3 essential steps to shape a shibori seed head


shibori-seed-headAnd here is another charming design in shibori for you to make. This is inspired by the furled seed pod of the agapanthus. A reasonably easy design to create and does introduce you to 3 separate types of shibori patterns: maki-age for the cup, ori-nui for the stem and ne-maki shibori for the seeds.

3 easy steps to making your own seed head.

Drawing the design

You start by drawing the design on to ready for dyeing fabric (ie prewashed at 60 degrees C/ 140 degress F) with tailors chalk or removable fabric marker. You can copy the design shape from the finished photo. Choose a piece of fabric 25 x 20 cms or 10” x 8”. The seed head consists of cupped bowl, a stem and 4/5 seeds suggested by the small circles.

Stitching your design

The cup bowl is stitched around with a double thread starting and ending at the same place leaving long ends for gathering up later.

Bind 4 or 5 small beads, placed under the fabric nestling in the seed bowl shape.

The stem is added from the base of the seed head, to a length suitable for your fabric or design. This is created by carefully making a pleat along the line of the stem so you are pinching 4 thicknesses of fabric in your fingers. With a double thread and small cotton “tag” in the end sew through all the 4 layers of fabric.


(So as not to repeat my general instructions about sewing please look at this blog post to see the general tips of equipment needed. “7 Helpful Hints for shibori sewing” )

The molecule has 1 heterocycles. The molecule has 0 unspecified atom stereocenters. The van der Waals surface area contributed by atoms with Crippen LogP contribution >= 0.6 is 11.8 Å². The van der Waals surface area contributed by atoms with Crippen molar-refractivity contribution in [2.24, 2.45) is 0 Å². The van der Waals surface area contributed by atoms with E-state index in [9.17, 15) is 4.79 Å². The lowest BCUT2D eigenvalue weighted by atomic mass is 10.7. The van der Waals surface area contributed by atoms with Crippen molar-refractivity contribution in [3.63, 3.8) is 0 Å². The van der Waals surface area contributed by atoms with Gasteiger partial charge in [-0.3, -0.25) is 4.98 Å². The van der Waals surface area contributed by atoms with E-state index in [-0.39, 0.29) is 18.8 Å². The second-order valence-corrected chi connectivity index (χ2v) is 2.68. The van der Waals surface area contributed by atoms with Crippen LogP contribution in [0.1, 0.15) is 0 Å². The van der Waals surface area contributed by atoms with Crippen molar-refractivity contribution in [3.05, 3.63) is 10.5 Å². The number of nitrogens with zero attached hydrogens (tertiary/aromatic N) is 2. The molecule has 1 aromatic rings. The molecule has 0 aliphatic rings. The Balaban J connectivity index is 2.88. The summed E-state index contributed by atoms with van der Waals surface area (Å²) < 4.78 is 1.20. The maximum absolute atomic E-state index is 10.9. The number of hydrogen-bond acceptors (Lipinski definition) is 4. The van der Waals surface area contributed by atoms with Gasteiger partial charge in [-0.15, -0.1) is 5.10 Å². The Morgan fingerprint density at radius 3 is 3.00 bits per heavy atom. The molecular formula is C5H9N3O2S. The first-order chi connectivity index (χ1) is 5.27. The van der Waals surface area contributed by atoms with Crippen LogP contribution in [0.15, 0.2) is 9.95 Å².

Gathering the stitching

Now it is time to pull all the stitching up. Start with the main cup of the seed head. Pull this up gathering tightly and knotting. Take a slightly thicker thread somewhere between button thread and double knitting weight and start at the bottom of the pulled together shape and knot it around at the base. Then continue winding the thread around til you get to the top and then tie the ends together to secure it.

For the stem pull the thread up and once pulled up separate the two threads and insert another “tag” between and tie a double knot around it securing the line of stitching. The thread needs to be pulled up very tight but without breaking it!


You now have your design ready for dyeing. If you need help on dyeing with fibre reactive dyes look at my previous blog. Or you may like to have a go dyeing with indigo.

Once dyed you unpick all the stitching to reveal the design. I hope you achieve a pleasing pattern and enjoy creating with shibori. Here is another example of the same design in pink.


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